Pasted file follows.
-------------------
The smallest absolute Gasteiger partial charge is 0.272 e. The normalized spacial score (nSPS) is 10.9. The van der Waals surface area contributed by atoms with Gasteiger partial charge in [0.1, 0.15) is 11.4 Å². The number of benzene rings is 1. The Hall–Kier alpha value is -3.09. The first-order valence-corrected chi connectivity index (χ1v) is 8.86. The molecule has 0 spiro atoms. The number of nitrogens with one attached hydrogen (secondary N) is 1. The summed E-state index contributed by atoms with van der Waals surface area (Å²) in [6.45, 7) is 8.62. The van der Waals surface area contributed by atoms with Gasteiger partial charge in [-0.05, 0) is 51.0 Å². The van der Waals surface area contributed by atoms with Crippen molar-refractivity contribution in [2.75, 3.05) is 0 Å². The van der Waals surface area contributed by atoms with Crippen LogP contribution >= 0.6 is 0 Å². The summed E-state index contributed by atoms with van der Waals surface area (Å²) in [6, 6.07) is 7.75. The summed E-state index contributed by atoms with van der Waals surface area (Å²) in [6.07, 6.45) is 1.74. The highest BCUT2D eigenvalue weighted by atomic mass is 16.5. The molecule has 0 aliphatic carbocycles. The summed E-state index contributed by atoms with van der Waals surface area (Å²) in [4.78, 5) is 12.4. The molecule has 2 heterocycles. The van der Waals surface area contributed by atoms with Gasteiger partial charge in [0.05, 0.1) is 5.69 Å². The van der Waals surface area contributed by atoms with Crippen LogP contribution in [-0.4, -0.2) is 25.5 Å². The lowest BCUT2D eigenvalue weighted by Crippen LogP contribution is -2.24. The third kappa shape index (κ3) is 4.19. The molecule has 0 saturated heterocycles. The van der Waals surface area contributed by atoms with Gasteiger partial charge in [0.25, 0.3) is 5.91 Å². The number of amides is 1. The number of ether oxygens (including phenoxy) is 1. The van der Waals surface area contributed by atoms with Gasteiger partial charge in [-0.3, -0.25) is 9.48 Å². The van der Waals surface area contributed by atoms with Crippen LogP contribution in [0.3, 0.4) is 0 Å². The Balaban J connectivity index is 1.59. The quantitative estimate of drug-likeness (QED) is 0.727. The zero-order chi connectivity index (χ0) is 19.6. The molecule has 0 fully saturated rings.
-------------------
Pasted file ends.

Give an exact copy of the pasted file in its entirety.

The smallest absolute Gasteiger partial charge is 0.272 e. The normalized spacial score (nSPS) is 10.9. The van der Waals surface area contributed by atoms with Gasteiger partial charge in [0.1, 0.15) is 11.4 Å². The number of benzene rings is 1. The Hall–Kier alpha value is -3.09. The first-order valence-corrected chi connectivity index (χ1v) is 8.86. The molecule has 0 spiro atoms. The number of nitrogens with one attached hydrogen (secondary N) is 1. The summed E-state index contributed by atoms with van der Waals surface area (Å²) in [6.45, 7) is 8.62. The van der Waals surface area contributed by atoms with Gasteiger partial charge in [-0.05, 0) is 51.0 Å². The van der Waals surface area contributed by atoms with Crippen molar-refractivity contribution in [2.75, 3.05) is 0 Å². The van der Waals surface area contributed by atoms with Crippen LogP contribution >= 0.6 is 0 Å². The summed E-state index contributed by atoms with van der Waals surface area (Å²) in [6, 6.07) is 7.75. The summed E-state index contributed by atoms with van der Waals surface area (Å²) in [6.07, 6.45) is 1.74. The highest BCUT2D eigenvalue weighted by atomic mass is 16.5. The molecule has 0 aliphatic carbocycles. The summed E-state index contributed by atoms with van der Waals surface area (Å²) in [4.78, 5) is 12.4. The molecule has 2 heterocycles. The van der Waals surface area contributed by atoms with Gasteiger partial charge in [0.05, 0.1) is 5.69 Å². The van der Waals surface area contributed by atoms with Crippen LogP contribution in [-0.4, -0.2) is 25.5 Å². The lowest BCUT2D eigenvalue weighted by Crippen LogP contribution is -2.24. The third kappa shape index (κ3) is 4.19. The molecule has 0 saturated heterocycles. The van der Waals surface area contributed by atoms with Gasteiger partial charge in [0.25, 0.3) is 5.91 Å². The number of amides is 1. The number of ether oxygens (including phenoxy) is 1. The van der Waals surface area contributed by atoms with Gasteiger partial charge in [-0.3, -0.25) is 9.48 Å². The van der Waals surface area contributed by atoms with Crippen LogP contribution in [0.3, 0.4) is 0 Å². The Balaban J connectivity index is 1.59. The quantitative estimate of drug-likeness (QED) is 0.727. The zero-order chi connectivity index (χ0) is 19.6. The molecule has 0 fully saturated rings.